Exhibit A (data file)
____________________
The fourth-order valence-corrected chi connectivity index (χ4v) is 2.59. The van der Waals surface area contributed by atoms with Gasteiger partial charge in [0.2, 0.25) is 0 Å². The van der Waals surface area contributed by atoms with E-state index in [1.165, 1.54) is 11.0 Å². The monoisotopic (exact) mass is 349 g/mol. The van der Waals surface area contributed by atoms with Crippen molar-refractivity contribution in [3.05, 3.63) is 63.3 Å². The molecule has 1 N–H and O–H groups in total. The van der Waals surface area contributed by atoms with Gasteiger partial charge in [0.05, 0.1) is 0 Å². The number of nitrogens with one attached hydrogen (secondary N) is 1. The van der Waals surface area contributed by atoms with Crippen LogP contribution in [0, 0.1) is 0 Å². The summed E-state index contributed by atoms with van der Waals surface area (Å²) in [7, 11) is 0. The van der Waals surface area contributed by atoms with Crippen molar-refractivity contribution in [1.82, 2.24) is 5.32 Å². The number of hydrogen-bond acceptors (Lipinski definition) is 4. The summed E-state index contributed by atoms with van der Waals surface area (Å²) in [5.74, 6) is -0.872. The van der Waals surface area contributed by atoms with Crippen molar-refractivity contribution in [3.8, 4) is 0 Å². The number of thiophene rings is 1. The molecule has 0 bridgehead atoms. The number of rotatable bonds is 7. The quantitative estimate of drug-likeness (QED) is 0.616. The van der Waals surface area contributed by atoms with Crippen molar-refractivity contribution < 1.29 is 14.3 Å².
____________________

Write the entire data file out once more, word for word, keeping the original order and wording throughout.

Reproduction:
The fourth-order valence-corrected chi connectivity index (χ4v) is 2.59. The van der Waals surface area contributed by atoms with Gasteiger partial charge in [0.2, 0.25) is 0 Å². The van der Waals surface area contributed by atoms with E-state index in [1.165, 1.54) is 11.0 Å². The monoisotopic (exact) mass is 349 g/mol. The van der Waals surface area contributed by atoms with Crippen molar-refractivity contribution in [3.05, 3.63) is 63.3 Å². The molecule has 1 N–H and O–H groups in total. The van der Waals surface area contributed by atoms with Gasteiger partial charge in [0.05, 0.1) is 0 Å². The number of nitrogens with one attached hydrogen (secondary N) is 1. The van der Waals surface area contributed by atoms with Crippen LogP contribution in [0, 0.1) is 0 Å². The summed E-state index contributed by atoms with van der Waals surface area (Å²) in [7, 11) is 0. The van der Waals surface area contributed by atoms with Crippen molar-refractivity contribution in [1.82, 2.24) is 5.32 Å². The number of hydrogen-bond acceptors (Lipinski definition) is 4. The summed E-state index contributed by atoms with van der Waals surface area (Å²) in [5.74, 6) is -0.872. The van der Waals surface area contributed by atoms with Crippen molar-refractivity contribution in [3.8, 4) is 0 Å². The number of thiophene rings is 1. The molecule has 0 bridgehead atoms. The number of rotatable bonds is 7. The quantitative estimate of drug-likeness (QED) is 0.616. The van der Waals surface area contributed by atoms with Crippen molar-refractivity contribution < 1.29 is 14.3 Å².